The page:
Arno Carstens - The Hello Goodbye Boys

2006-03-30 02:47

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It's clear from the production on this album that Arno Carstens is headed more and more for the mainstream market. Some would say "adult contemporary market", whatever that means, with a slight sneer. These critics may prefer the old Nude Girls' sound.

With The Hello Goodbye Boys, Arno proves that hardcore is overrated, and that moving forward is more challenging than satisfying a small bunch of aging fans' established taste in music.

The new album is a balanced collection of passionate songs, with quite a few outstanding potential hit singles on it. Overall, the album showcases his talent for writing tunes, and for tapping in to what his potential audience is listening to, without resorting to imitation. His classic rock sound, instead of being flavoured Southern European as on Another Universe, takes tricks from REM, Pink Floyd and big stadium acts, keeping that hard to define but unique SA rock sound at its core.

Arno (always strong on collaboration) has drawn his new sound from his band members too - in particular from Brendan Jury (keyboards, strings) and top blues/rock guitarist Albert Frost. Albert adds space and soul. The classically proficient Brendan Jury (ex of Trans Sky, and of top Durban band Urban Creep) thicken the mix with the moodiness of sweeping violins. Concord Nkabinde and Barry Van Zyl, who played with Johnny Clegg, contribute what for argument's sake could be called "African" sounds to the album on tracks like "The man and the lion". This doesn't always work.

Brian O' Shea - the producerwho helped make Seether (then Saron Gas), puts a studio gloss on the sound, adding echo meat and an international slickness. These "Bon Jovi" tactics are what critics of Arno's new sound mostly object to. These elements are also what's most likely to push Hello Goodbye Boys onto overseas and local radio stations' playlists, which hardly favour the rough 'n ready, loveable old SA rock idiom that so many sentimentalise.

Themes of flight, travel, freedom and loss predominate in songs like "Bad city" "Kites", and "Hope to see you soon". Arno explores personal responsibility "Count to 10", "The act", always stepping back from gung ho polemics.

This is a grander, more populist sound than Another Universe. A great deal of subtlety and some amazing melodic and atmospheric moments are contained in, and occasionally a bit dominated by, the production and arrangements.

But aside from the rather lightweight "The birds and the bees" every track is worth returning to. "Hole Heart", which debuted at No 26 on 5fm, is climbing the charts. Others from the album are sure to follow.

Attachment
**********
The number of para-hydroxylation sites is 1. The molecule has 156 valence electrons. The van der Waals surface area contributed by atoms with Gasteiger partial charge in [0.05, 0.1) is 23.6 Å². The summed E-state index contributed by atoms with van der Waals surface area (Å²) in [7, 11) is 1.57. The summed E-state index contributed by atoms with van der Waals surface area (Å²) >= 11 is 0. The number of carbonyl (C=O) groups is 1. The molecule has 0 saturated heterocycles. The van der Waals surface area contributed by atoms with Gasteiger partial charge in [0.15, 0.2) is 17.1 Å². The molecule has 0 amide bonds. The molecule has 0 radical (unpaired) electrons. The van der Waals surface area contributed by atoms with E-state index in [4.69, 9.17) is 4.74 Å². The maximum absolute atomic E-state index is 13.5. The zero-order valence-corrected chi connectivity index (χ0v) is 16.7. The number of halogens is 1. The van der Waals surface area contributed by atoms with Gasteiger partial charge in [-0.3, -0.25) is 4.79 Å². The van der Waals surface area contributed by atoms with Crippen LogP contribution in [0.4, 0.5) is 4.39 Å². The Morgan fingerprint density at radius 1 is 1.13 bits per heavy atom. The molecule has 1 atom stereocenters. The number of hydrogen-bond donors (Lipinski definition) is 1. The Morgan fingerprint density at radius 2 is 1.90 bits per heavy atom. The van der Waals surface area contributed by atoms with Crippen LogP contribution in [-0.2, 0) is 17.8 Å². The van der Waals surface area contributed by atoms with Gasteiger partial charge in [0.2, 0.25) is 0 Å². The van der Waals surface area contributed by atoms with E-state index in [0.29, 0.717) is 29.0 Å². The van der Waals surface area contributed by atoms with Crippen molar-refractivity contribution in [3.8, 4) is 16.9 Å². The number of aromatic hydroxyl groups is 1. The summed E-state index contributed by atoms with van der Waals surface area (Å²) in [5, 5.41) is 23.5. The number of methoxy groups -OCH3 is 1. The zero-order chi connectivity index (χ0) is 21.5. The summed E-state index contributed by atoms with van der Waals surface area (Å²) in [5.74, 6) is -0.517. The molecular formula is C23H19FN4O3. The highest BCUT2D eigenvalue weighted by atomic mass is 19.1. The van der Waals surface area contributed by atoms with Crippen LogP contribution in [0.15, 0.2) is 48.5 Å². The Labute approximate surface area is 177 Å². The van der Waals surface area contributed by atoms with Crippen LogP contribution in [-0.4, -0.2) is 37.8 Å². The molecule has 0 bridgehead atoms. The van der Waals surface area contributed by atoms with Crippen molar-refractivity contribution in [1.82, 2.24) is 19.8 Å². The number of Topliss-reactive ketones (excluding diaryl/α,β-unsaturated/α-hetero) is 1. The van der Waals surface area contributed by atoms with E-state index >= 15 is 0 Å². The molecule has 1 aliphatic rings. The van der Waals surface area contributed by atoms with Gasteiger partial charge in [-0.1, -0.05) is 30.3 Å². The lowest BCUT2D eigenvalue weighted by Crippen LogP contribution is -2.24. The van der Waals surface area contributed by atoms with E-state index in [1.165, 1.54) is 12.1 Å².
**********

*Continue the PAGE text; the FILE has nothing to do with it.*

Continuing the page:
- Jean Barker


"...not necessarily a poor attempt, but it reeks of over-production. Staid and radio friendly"
- Charles de Olim for Tonight

This album is to record company SonyBMG's South African division what Coldplay's X&Y was to EMI. They're betting everything on it doing really well, and putting millions behind its launch both here and to a million potential fans in the UK. The Hello Goodbye Boys is the second solo production from Arno Carstens, the former frontman of top SA rock band, Springbok Nude Girls.

arf 2005/09/12 8:38 PM
WTF...doesn't sound like arno to me? better check those clips....
Owl 2005/09/12 9:33 PM
More production, less musical value This album may represent a slick production of international standards, but unlike Carstens Another Universe, it lacks the quality of good songs. While AU strength was the power of one excellent melody with emotive lyrics, this new record fails to offer that many good songs. There are some excellent tracks in Hole Heart, we are satellites and Love The Whole world, the problem the vast majority of tracks are good but nothing more. Still it's worth the buy and captures that SA rock sound!
Roo! 2005/09/13 12:44 PM
Wake Up!!! What's a guy to do? Is he suppose to sell a mere 30K copies of his blood, sweat and tears and be happy with that while some talent less moron like Britney sells millions? I don't think so!!! For far too long SA musicians have had to release generally rough and raw renditions of their artwork. Although this untapped potential has it's place within our collective it is about time we started producing albums of international quality; not merely for the sake of making a bit of cash (which will finally start enabling the musicians to actually pay their bills) but also because we (the SA people) have something to say and we deserve to be heard for a change. Art resonates long after the lights go out. Arno Carstens - The Hello Goodbye Boys
Jean 2005/09/13 4:45 PM
familiarity factors Roo and Owl, I often find that people prefer the first album from someone... until they get used to the new sound. It's natural to love the familiar. I didn't find Another Universe nearly as exciting on first listen as I do now. And the more time goes by, the more Bad City sticks in my head, but also The act. And rough and ready works for some. Like the White Stripes. So I'm not sure who to agree with. The Brakes - Give Blood
Justine Wiese 2005/09/29 8:50 AM
new soul Amaizing! It renewed my soul, once again, just like his first solo album, and EVERY nude girls album did!! 4 sure
Mark Smith 2005/10/27 12:19 PM
The Hello Goodbye Boys I am a 46/47 year old guy who was given this album as a present and I thought that it was great! Some of those tracks brought the goose bumps - real quality sound and fantastic meaningful lyrics. I loved it.
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